This paper examines the causes and consequences of the Migrant Crisis. It sets the scene by outlining previous refugee crises, the war in Syria and ideas around the drivers of mass migration. It then goes on to consider the challenge that the Migrant Crises posed, and poses, for The European Union and individual member states.

The Constellation of Languages in Europe: Comparative Perspectives on Immigrant and Regional Minority Languages
Guus Extra (University of Tilburg)

The constellation of languages in Europe functions as a descending hierarchy with the following ranking:
- English as “lingua franca” for transnational communication
- National or “official state” languages of European countries
- Regional minority (RM) languages across Europe
- Immigrant minority (IM) languages across Europe

Whereas the national languages of the EU with English increasingly on top are celebrated most at the EU level, RM languages are celebrated less and IM languages least. IM languages are only marginally covered by EU language promotion programmes and - so far – are mainly considered in the context of provisions for learning the national languages of the “migrants’ countries of residence”. There is a great need for educational policies in Europe that take new realities of multilingualism into account.

Against this background, the following topics will be addressed:

- The role of language in identifying diversity of population groups
- The status of IM languages vs. RM languages: conceptual similarities and differences
- EU policies on promoting multilingualism in Europe and their relevance to the current migration crisis

10.45-11.15 Coffee

Expertise in Language Analysis for the Determination of Origin
Peter Patrick (University of Essex)

Language Analysis for Determination of Origin (LADO) is a recent application of linguistics to institutional, forensic and/or political contexts, used by governments in processing asylum seekers who are applying for refugee status. As part of testing their claim to come from a certain nation, region or group, some asylum applicants are interviewed by government agencies or commercial contractors seeking to ascertain whether they natively speak the language of a group they say they belong to. Many linguists and some judges have been critical about the standard of expertise used in these cases: Can language testing be done validly and reliably? For which sorts of cases? Are governments employing a useful tool, or paying for ''bad science''? I will focus on developments in the UK, including a 2014 Supreme Court case (in which I was consulted) which promises to raise standards for the use of linguistic evidence in asylum cases.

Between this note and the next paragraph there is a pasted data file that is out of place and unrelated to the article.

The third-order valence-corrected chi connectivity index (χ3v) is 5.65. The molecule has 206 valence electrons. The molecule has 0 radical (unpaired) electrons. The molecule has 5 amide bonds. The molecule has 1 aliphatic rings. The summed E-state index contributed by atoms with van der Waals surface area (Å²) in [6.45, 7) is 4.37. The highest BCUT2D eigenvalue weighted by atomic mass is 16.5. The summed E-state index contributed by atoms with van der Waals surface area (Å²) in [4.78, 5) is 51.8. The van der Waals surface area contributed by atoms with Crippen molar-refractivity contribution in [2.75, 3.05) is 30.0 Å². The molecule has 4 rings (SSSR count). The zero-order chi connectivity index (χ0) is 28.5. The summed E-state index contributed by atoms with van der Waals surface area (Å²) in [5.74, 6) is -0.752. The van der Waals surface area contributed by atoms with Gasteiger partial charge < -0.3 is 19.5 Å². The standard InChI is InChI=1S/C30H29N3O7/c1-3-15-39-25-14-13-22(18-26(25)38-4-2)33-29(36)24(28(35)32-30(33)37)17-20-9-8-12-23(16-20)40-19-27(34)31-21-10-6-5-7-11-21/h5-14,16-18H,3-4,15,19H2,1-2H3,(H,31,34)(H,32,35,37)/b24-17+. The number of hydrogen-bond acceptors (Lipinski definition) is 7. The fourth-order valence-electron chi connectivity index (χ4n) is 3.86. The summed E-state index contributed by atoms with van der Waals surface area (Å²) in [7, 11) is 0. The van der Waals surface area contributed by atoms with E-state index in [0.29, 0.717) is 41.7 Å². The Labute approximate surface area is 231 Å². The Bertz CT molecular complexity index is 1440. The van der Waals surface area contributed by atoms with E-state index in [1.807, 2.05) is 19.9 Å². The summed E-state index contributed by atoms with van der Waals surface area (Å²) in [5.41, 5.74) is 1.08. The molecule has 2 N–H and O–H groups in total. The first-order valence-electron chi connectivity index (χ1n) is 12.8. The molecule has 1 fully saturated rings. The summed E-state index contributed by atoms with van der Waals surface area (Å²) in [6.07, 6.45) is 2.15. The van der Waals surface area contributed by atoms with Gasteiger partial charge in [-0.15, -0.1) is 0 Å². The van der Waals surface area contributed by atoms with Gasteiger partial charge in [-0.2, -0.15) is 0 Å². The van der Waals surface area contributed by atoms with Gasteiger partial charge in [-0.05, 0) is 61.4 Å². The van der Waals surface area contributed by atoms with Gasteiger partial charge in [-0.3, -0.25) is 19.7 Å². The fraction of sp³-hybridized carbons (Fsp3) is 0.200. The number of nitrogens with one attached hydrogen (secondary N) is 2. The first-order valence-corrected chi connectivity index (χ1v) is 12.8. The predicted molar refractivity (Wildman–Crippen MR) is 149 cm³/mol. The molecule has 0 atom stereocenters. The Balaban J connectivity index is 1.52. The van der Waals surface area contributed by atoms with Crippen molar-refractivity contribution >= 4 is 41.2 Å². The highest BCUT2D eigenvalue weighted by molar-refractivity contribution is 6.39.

Politics, pedagogy and protest: teaching English to migrants in the UK
Melanie Cooke (King’s College, University of London)

Migrants to the UK are regularly exhorted to acquire competence in English in the name of community cohesion, integration and better citizenship and the ESOL (English for Speakers of Other Languages) sector is increasingly influenced by government driven curricula. At the same time, though, provision is subject to savage public spending cuts. In this talk I will discuss this and other tensions in the sector before focusing on teachers and learners themselves. Some of the questions I will raise are: what exactly are the English language learning needs of migrants? How are these addressed in formal language classes? What versions of Britain are transmitted during ESOL instruction? And, finally, drawing on my own research I ask: how do teachers mediate between their students and the official curricula of the state?

New Arrivals: family communication, literacy and identity
Raymonde Sneddon (University of East London)

When families with young children first arrive in the UK, whether as new migrants or asylum seekers, their immediate focus is on survival in the new environment. While keen for their children to learn English as soon as possible, families are unprepared for how quickly children lose the active use of the family language once they start school and the resultant breakdown in family communication. The presentation will explore the role of community organisations and complementary schools, working in partnership with mainstream schools, to both maintain and develop children’s language and literacy skills as well as strategies for teaching literacy that help children develop confident personal identities.

12.45-1.45pm Lunch

Tracing the Migrant Voice in UK Print Media
Colleen Cotter (Queen Mary, University of London) & Lisa McEntee-Atalianis (Birkbeck, University of London)

Recent critical studies of news discourse have investigated the power of the media to construct and propagate myths about migrants, often delegitimising their status and negatively influencing public ideology. Within articles the voice of the migrant is frequently silenced however traces can be found in some news stories. In this paper we uncover the rhetorical function and the discursive and linguistic realisation of the migrant ‘voice’ in UK print media, focusing our analysis on direct and indirect (reported) speech, using a corpus of data gathered over a 12 month period (2015-16). We aim to analyse: